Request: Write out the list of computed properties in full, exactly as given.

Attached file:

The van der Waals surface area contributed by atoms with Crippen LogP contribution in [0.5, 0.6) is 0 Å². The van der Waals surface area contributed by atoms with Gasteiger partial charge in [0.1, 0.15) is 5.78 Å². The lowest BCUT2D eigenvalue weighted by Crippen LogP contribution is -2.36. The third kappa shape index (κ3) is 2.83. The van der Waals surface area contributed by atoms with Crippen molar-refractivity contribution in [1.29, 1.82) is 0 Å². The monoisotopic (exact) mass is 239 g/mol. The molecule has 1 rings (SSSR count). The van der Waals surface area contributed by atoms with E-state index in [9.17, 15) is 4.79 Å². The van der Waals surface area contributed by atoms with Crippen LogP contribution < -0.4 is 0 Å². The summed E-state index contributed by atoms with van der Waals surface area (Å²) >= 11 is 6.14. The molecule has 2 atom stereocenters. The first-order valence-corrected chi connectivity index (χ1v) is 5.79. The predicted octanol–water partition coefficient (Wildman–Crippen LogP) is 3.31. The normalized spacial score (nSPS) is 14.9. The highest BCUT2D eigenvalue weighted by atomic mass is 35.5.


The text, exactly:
The van der Waals surface area contributed by atoms with Crippen LogP contribution in [0.5, 0.6) is 0 Å². The van der Waals surface area contributed by atoms with Gasteiger partial charge in [0.1, 0.15) is 5.78 Å². The lowest BCUT2D eigenvalue weighted by Crippen LogP contribution is -2.36. The third kappa shape index (κ3) is 2.83. The van der Waals surface area contributed by atoms with Crippen molar-refractivity contribution in [1.29, 1.82) is 0 Å². The monoisotopic (exact) mass is 239 g/mol. The molecule has 1 rings (SSSR count). The van der Waals surface area contributed by atoms with E-state index in [9.17, 15) is 4.79 Å². The van der Waals surface area contributed by atoms with Crippen LogP contribution < -0.4 is 0 Å². The summed E-state index contributed by atoms with van der Waals surface area (Å²) >= 11 is 6.14. The molecule has 2 atom stereocenters. The first-order valence-corrected chi connectivity index (χ1v) is 5.79. The predicted octanol–water partition coefficient (Wildman–Crippen LogP) is 3.31. The normalized spacial score (nSPS) is 14.9. The highest BCUT2D eigenvalue weighted by atomic mass is 35.5.